I just started working for a family-run business. How can I avoid being treated as an unrelated outsider?
Being employed by a family-owned business can certainly be a challenge for those not related by blood – and it's potentially a more prevalent problem than many realize. In fact, family-run companies account for 60 percent of all U.S. employment, according to data from the Conway Center for Family Business.
The problems of a relative-ruled workplace are various, but usually boil down to this: There are two classes of employees, family and nonfamily, and the former often receives special treatment over the latter. So to gain respect, receive fair treatment, and earn what you deserve in compliments or currency in this situation, I suggest you actually embrace your outsider role with these three basic steps.
First, accept that you may never enter the inner circle in terms of promotions or other informal benefits reserved for family, as railing against the establishment will likely get you nowhere. Second, avoid taking sides with one faction against any other, since those work conflicts are often camouflaged personal battles that can stretch back decades. Third, understand that no matter what, you have a job to do and need to focus on achieving results. By embodying these ideas, you will be seen as an asset who doesn't have eyes on family sinecures, doesn't interfere in family squabbles, and brings a dedicated work ethic to the table.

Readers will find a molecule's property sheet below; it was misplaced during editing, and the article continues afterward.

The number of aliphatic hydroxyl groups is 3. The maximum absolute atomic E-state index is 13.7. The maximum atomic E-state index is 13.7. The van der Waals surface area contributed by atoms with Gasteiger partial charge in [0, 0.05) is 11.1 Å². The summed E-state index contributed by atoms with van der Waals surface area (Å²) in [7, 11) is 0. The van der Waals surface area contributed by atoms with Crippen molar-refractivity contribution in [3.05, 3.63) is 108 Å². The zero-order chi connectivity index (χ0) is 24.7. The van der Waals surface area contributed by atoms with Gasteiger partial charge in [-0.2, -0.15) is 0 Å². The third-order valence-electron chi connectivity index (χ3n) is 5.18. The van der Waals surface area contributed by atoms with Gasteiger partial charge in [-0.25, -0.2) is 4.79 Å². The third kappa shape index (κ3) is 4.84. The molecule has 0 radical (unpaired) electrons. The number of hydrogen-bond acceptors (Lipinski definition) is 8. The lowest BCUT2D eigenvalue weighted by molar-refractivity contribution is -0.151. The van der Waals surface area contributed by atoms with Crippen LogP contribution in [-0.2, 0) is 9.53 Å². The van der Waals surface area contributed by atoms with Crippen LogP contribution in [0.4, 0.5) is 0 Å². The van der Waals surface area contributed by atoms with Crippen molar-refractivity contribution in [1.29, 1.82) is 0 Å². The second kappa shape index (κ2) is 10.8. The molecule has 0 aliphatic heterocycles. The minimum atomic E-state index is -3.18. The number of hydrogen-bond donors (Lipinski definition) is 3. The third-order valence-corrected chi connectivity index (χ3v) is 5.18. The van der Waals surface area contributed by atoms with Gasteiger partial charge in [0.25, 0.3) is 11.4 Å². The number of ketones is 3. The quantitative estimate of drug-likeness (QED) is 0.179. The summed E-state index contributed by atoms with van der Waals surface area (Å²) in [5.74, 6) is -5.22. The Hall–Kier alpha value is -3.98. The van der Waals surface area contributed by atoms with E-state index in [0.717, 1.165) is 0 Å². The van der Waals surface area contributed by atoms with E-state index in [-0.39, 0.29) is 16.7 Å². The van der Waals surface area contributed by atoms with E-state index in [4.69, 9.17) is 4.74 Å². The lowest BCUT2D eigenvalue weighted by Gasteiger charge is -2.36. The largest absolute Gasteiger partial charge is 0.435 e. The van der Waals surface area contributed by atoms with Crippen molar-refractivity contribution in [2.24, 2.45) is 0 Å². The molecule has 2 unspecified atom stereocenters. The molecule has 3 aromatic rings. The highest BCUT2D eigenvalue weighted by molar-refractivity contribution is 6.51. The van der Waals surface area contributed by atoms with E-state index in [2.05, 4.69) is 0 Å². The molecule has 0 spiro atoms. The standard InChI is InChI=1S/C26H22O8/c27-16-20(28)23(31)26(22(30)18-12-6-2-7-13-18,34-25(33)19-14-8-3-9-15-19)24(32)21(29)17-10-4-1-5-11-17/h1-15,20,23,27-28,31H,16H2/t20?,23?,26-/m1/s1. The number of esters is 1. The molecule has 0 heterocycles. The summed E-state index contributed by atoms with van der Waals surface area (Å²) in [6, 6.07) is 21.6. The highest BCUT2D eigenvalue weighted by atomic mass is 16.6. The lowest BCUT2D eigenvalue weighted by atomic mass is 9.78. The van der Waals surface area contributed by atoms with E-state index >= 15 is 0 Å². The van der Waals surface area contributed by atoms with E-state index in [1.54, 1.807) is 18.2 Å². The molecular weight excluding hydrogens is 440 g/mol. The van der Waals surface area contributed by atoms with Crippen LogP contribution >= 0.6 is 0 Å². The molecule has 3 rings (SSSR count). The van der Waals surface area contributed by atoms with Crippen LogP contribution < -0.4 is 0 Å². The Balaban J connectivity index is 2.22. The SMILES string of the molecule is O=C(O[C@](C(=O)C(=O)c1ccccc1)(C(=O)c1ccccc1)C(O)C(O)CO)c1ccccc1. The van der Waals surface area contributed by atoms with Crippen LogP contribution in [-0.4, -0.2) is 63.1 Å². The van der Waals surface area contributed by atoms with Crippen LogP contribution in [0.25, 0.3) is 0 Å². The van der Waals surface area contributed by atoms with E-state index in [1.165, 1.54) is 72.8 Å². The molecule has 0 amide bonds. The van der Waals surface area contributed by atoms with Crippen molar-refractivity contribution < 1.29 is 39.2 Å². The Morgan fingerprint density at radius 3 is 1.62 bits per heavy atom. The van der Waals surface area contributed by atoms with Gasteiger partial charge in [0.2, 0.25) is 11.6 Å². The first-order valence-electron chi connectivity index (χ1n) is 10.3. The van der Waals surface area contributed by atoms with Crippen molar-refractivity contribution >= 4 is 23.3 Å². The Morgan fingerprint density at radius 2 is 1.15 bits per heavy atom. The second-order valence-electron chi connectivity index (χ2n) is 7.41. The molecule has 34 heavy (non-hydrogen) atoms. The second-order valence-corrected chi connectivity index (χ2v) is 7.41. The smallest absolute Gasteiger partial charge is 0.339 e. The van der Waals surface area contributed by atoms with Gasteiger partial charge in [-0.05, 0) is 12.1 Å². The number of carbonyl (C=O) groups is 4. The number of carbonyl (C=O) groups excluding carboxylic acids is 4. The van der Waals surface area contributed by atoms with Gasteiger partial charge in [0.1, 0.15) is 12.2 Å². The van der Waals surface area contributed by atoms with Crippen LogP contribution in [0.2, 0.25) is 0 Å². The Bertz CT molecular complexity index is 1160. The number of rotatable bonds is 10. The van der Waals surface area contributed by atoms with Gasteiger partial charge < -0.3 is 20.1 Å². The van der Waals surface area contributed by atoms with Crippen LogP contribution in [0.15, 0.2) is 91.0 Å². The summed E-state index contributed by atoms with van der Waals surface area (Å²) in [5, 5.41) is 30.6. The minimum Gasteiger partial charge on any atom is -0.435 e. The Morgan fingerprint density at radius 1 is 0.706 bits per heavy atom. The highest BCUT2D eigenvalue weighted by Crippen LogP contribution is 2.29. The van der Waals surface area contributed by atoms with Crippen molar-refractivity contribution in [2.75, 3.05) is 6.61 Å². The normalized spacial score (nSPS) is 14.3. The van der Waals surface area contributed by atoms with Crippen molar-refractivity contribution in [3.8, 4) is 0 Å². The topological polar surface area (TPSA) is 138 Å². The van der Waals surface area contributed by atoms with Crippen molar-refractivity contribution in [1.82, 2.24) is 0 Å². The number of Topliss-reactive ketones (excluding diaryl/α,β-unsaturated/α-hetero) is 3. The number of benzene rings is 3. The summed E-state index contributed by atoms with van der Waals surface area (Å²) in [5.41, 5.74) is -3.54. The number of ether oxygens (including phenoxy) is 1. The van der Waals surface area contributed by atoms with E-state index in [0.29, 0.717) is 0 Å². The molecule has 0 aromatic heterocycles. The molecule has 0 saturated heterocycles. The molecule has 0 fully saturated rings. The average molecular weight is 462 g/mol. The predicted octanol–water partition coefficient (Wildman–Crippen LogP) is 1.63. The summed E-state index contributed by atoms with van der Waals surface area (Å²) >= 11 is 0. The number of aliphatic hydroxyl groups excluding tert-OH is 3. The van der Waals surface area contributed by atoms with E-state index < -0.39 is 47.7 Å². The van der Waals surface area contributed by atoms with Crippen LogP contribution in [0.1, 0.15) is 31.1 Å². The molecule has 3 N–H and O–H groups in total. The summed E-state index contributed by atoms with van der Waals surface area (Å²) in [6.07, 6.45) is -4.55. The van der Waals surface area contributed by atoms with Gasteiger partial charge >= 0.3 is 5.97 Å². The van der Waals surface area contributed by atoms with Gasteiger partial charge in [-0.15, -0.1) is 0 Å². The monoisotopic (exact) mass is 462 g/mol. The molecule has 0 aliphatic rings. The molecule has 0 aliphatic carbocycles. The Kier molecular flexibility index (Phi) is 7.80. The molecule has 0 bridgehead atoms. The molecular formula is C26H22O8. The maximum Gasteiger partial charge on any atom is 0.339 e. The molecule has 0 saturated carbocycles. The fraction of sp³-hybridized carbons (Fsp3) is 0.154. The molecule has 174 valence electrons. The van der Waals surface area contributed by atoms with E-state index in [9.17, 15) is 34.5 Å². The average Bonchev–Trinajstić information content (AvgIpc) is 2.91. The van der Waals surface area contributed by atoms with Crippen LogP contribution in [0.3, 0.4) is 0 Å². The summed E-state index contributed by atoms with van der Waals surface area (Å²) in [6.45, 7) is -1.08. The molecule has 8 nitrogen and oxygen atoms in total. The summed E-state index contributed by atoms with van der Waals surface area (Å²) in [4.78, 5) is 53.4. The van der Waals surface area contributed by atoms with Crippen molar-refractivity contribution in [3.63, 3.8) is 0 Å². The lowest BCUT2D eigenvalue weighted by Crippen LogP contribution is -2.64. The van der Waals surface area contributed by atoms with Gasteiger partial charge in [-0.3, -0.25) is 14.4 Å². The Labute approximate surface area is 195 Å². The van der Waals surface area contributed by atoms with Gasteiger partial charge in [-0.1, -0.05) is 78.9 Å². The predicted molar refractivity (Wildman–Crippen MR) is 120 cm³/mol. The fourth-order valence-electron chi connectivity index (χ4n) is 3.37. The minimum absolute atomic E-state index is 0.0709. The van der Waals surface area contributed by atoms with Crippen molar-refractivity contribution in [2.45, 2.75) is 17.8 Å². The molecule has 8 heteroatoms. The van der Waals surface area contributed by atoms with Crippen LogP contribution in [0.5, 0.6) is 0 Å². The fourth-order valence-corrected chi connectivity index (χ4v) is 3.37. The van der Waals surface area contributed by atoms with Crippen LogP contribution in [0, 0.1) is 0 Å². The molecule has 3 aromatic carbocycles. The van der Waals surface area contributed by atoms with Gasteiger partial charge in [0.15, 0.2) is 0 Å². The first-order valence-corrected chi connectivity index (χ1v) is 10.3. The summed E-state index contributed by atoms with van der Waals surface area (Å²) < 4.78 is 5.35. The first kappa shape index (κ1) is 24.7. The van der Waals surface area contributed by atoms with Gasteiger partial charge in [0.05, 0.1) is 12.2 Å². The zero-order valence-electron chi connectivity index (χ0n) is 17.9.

, organizational psychologist, is the president of management-consulting company Lumpkin & Associates in Fairhope, AL. Need answers? Email your career-related questions to firstname.lastname@example.org